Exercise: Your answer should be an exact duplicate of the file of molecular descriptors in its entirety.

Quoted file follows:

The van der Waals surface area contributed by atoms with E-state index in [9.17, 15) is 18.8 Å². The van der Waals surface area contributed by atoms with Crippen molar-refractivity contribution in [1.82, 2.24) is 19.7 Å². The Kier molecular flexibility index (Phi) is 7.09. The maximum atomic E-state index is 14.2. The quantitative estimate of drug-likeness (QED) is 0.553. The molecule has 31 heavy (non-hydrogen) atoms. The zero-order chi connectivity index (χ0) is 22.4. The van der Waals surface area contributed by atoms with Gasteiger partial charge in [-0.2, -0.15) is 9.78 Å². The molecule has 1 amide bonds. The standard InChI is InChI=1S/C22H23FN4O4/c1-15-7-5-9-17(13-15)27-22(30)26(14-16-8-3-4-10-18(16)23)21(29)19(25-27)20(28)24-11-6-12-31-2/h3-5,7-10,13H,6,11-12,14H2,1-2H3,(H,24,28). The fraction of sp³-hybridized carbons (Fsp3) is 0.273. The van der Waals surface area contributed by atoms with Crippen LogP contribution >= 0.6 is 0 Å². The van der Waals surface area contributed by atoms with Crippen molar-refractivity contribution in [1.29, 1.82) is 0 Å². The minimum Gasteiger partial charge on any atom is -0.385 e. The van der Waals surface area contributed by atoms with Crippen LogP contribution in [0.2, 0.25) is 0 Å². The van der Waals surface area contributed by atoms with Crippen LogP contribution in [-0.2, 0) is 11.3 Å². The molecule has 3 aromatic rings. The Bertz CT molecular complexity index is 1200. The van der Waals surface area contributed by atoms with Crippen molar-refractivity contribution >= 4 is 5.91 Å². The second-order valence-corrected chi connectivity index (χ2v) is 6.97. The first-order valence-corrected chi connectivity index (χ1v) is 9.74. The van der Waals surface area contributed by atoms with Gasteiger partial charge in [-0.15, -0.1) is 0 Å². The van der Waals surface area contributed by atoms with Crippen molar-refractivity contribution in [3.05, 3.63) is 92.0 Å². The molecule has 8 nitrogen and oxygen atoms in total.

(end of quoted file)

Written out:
The van der Waals surface area contributed by atoms with E-state index in [9.17, 15) is 18.8 Å². The van der Waals surface area contributed by atoms with Crippen molar-refractivity contribution in [1.82, 2.24) is 19.7 Å². The Kier molecular flexibility index (Phi) is 7.09. The maximum atomic E-state index is 14.2. The quantitative estimate of drug-likeness (QED) is 0.553. The molecule has 31 heavy (non-hydrogen) atoms. The zero-order chi connectivity index (χ0) is 22.4. The van der Waals surface area contributed by atoms with Gasteiger partial charge in [-0.2, -0.15) is 9.78 Å². The molecule has 1 amide bonds. The standard InChI is InChI=1S/C22H23FN4O4/c1-15-7-5-9-17(13-15)27-22(30)26(14-16-8-3-4-10-18(16)23)21(29)19(25-27)20(28)24-11-6-12-31-2/h3-5,7-10,13H,6,11-12,14H2,1-2H3,(H,24,28). The fraction of sp³-hybridized carbons (Fsp3) is 0.273. The van der Waals surface area contributed by atoms with Crippen LogP contribution >= 0.6 is 0 Å². The van der Waals surface area contributed by atoms with Crippen molar-refractivity contribution in [1.29, 1.82) is 0 Å². The minimum Gasteiger partial charge on any atom is -0.385 e. The van der Waals surface area contributed by atoms with Crippen LogP contribution in [0.2, 0.25) is 0 Å². The van der Waals surface area contributed by atoms with Crippen LogP contribution in [-0.2, 0) is 11.3 Å². The molecule has 3 aromatic rings. The Bertz CT molecular complexity index is 1200. The van der Waals surface area contributed by atoms with Crippen molar-refractivity contribution >= 4 is 5.91 Å². The second-order valence-corrected chi connectivity index (χ2v) is 6.97. The first-order valence-corrected chi connectivity index (χ1v) is 9.74. The van der Waals surface area contributed by atoms with Gasteiger partial charge in [-0.15, -0.1) is 0 Å². The van der Waals surface area contributed by atoms with Crippen molar-refractivity contribution in [3.05, 3.63) is 92.0 Å². The molecule has 8 nitrogen and oxygen atoms in total.